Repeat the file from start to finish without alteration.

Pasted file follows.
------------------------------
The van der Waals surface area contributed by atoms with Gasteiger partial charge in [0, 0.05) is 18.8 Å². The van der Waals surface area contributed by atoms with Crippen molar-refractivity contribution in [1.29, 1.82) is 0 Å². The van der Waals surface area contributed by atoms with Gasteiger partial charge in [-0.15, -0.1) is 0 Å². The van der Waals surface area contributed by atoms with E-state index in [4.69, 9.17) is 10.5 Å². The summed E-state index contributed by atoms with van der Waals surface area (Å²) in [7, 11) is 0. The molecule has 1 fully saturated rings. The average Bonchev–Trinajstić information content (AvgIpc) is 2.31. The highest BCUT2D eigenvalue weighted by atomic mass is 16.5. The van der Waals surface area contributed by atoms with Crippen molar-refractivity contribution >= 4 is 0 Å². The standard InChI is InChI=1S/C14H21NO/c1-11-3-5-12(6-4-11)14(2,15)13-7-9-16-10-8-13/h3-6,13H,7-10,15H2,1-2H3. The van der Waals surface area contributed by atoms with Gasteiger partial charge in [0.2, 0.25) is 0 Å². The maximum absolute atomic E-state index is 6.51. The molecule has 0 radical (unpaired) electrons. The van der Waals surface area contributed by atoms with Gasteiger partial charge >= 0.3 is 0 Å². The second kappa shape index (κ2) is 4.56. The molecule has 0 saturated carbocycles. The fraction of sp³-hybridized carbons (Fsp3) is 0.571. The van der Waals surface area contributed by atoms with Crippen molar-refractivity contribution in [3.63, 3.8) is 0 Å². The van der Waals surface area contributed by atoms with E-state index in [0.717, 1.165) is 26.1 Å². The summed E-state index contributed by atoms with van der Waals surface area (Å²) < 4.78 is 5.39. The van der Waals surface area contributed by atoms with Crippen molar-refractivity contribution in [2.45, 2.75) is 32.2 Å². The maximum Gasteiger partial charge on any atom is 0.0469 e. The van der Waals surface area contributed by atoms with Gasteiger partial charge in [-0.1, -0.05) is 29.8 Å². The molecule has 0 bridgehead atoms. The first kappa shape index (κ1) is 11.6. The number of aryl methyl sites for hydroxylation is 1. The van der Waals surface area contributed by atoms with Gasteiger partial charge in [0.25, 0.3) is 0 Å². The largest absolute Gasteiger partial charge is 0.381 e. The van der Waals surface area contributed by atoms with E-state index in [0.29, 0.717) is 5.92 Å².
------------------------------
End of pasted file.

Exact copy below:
The van der Waals surface area contributed by atoms with Gasteiger partial charge in [0, 0.05) is 18.8 Å². The van der Waals surface area contributed by atoms with Crippen molar-refractivity contribution in [1.29, 1.82) is 0 Å². The van der Waals surface area contributed by atoms with Gasteiger partial charge in [-0.15, -0.1) is 0 Å². The van der Waals surface area contributed by atoms with E-state index in [4.69, 9.17) is 10.5 Å². The summed E-state index contributed by atoms with van der Waals surface area (Å²) in [7, 11) is 0. The molecule has 1 fully saturated rings. The average Bonchev–Trinajstić information content (AvgIpc) is 2.31. The highest BCUT2D eigenvalue weighted by atomic mass is 16.5. The van der Waals surface area contributed by atoms with Crippen molar-refractivity contribution >= 4 is 0 Å². The standard InChI is InChI=1S/C14H21NO/c1-11-3-5-12(6-4-11)14(2,15)13-7-9-16-10-8-13/h3-6,13H,7-10,15H2,1-2H3. The van der Waals surface area contributed by atoms with Gasteiger partial charge in [0.2, 0.25) is 0 Å². The maximum absolute atomic E-state index is 6.51. The molecule has 0 radical (unpaired) electrons. The van der Waals surface area contributed by atoms with Gasteiger partial charge >= 0.3 is 0 Å². The second kappa shape index (κ2) is 4.56. The molecule has 0 saturated carbocycles. The fraction of sp³-hybridized carbons (Fsp3) is 0.571. The van der Waals surface area contributed by atoms with Crippen molar-refractivity contribution in [3.63, 3.8) is 0 Å². The van der Waals surface area contributed by atoms with E-state index in [0.717, 1.165) is 26.1 Å². The summed E-state index contributed by atoms with van der Waals surface area (Å²) < 4.78 is 5.39. The van der Waals surface area contributed by atoms with Crippen molar-refractivity contribution in [2.45, 2.75) is 32.2 Å². The maximum Gasteiger partial charge on any atom is 0.0469 e. The van der Waals surface area contributed by atoms with Gasteiger partial charge in [-0.1, -0.05) is 29.8 Å². The molecule has 0 bridgehead atoms. The first kappa shape index (κ1) is 11.6. The number of aryl methyl sites for hydroxylation is 1. The van der Waals surface area contributed by atoms with Gasteiger partial charge in [0.25, 0.3) is 0 Å². The largest absolute Gasteiger partial charge is 0.381 e. The van der Waals surface area contributed by atoms with E-state index in [0.29, 0.717) is 5.92 Å².